Jan 08 2010
If you’ve ever had to silhouette a girl with windblown hair, you know what a challenge it can be to create the perfect mask. I’ve always used channels, duplicating the best one and using Levels, Curves and judicious handwork to create a mask. As long as the subject has some contrast with the background, there’s hope, but, even then, it can be time-consuming.
The ideal masking solution faithfully captures the shape of the subject, maintains translucency and soft transitions, and can be used non-destructively. It’s not a simple problem to solve, which is probably why I haven’t found a product that fit all requirements — until now. All of the other products I’ve tried erase background pixels rather than creating a separate mask. Some do a better job of maintaining transparency, some aren’t much better than using the Magic Wand. But I’ve found only two products that create non-destructive masks with nice, transitional edges: Power Mask, and EZ Mask, both from Digital Film Tools.
Both products do a great job; EZ Mask is just a bit, ah, easier (natch). When you see a product named “EZ Mask,” it’s tempting to think… well, you know. But trust me: it’s wonderful! Let me show you…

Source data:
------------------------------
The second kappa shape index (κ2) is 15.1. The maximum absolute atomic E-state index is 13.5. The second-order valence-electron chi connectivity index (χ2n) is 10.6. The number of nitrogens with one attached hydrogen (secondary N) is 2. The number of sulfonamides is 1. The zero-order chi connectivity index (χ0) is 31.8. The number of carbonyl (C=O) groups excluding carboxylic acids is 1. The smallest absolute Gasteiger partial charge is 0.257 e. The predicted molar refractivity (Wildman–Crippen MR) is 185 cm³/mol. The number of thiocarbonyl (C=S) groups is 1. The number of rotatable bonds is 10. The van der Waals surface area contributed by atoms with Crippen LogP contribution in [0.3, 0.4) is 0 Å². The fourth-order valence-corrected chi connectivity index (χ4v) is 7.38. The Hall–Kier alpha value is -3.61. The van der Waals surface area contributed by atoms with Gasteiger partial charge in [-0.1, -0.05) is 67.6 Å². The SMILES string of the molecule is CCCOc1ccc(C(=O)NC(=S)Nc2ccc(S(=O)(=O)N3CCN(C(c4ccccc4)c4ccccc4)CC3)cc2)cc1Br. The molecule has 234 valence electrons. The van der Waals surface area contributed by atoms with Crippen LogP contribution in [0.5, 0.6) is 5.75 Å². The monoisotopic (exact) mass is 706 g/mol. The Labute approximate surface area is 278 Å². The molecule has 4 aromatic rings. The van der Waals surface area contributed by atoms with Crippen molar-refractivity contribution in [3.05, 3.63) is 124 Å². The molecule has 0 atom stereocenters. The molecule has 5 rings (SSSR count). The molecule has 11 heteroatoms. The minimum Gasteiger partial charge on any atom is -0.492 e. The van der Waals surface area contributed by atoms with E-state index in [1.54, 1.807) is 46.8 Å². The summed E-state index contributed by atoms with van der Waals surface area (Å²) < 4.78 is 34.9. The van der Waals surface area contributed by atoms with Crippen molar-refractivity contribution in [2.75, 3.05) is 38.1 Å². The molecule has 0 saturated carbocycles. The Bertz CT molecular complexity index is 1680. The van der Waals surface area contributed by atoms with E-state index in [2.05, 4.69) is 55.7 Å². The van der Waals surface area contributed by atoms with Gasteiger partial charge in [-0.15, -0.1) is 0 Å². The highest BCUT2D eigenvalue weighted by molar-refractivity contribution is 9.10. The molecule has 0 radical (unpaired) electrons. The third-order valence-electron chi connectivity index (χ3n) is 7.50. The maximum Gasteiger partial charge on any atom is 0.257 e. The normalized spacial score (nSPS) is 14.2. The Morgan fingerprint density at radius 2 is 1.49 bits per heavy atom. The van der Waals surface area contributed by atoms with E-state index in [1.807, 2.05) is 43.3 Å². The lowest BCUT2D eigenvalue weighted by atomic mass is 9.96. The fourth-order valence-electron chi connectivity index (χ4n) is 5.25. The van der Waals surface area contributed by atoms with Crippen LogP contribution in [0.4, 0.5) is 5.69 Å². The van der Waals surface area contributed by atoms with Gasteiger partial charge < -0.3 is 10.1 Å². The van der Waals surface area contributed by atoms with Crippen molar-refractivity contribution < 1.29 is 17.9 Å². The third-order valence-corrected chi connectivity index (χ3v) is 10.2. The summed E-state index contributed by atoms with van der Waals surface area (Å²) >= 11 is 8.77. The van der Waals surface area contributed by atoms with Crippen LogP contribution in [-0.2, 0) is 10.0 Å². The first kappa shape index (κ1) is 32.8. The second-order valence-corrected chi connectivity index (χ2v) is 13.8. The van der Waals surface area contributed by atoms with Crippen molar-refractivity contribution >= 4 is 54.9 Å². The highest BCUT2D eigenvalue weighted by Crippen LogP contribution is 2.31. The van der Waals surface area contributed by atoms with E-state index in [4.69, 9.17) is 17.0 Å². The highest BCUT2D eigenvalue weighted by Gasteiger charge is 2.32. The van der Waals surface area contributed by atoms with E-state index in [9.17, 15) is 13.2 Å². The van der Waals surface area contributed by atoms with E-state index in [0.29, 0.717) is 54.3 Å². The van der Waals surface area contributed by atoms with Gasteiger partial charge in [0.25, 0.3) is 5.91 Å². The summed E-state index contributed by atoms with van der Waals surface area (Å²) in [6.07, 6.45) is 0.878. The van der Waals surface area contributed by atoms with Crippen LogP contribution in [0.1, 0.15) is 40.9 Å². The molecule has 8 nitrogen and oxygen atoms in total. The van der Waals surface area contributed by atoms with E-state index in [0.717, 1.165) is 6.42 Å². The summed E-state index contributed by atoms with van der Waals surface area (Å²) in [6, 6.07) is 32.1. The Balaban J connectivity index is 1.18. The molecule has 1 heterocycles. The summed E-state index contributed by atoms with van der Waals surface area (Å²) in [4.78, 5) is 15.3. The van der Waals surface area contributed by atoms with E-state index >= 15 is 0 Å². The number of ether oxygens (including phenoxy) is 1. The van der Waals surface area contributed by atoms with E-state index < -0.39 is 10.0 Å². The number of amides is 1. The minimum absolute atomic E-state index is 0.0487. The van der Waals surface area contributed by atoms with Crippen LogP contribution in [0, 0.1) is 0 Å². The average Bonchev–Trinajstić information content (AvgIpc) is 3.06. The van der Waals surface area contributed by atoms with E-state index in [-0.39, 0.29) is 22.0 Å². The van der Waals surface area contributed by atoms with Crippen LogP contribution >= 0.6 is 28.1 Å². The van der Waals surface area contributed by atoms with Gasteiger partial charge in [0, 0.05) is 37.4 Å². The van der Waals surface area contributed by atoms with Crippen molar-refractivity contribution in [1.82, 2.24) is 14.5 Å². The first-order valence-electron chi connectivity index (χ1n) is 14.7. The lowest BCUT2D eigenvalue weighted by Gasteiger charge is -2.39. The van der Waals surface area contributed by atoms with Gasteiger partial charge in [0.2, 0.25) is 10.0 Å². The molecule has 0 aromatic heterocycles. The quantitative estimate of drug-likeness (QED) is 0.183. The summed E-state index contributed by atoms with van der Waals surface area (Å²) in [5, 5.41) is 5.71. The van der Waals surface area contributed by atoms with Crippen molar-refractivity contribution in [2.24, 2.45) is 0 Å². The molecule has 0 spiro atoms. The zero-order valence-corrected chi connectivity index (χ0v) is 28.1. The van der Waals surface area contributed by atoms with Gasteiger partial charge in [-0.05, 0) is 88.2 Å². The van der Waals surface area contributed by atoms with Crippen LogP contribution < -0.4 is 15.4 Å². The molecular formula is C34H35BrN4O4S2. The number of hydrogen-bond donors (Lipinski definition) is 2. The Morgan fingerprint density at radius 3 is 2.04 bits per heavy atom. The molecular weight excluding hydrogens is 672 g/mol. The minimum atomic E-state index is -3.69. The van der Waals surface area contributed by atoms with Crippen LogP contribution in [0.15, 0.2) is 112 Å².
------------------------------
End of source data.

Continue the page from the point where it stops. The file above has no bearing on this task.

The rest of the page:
With EZ Mask, you start by converting your background layer to a floating layer, then adding an empty layer mask (the tutorials explain all this), then use highlighting tools to indicate background and foreground areas by painting across them (below).
The red highlights indicate background colors, and the green highlights have been painted over foreground colors (i.e., the color areas constituting the subject). There is also a third highlighter, for unknown transitional areas, but it wasn’t necessary in this image. Once you think you’ve indicated the areas correctly, have EZ Mask show the mask results:
If you’re not satisfied, you can further modify your highlighted areas until you like the results. Then, when you click the Process icon, EZ Mask generates the final mask in what was your blank layer mask.
Once you’ve generated the mask, you can’t return to EZ Mask to modify it; however, you can work on it as you would any other layer mask, using painting tools, selections, Levels, Curves, etc. to modify its effect.
Power Mask uses similar principles, but as you paint clockwise along the edge of the subject, you can see the mask taking shape. You can still use foreground/background painting tools to modify the results before the mask is finalized.
Tutorials and examples on the Digital Film Tools site explain all of this in much more depth, and there are trial versions for you to play with. Currently, EZ Mask is $195, and Power Mask is $150, but there is a bundle containing both products for only $245. In addition, Digital Film Tools develops a number of plug-ins for Avid, Final Cut Pro, After Effects, and Aperture. Very cool stuff.
In case you’re wondering, I don’t get a kickback. In fact, I didn’t even get free software. I bought the products because the trials convinced me I couldn’t live without them.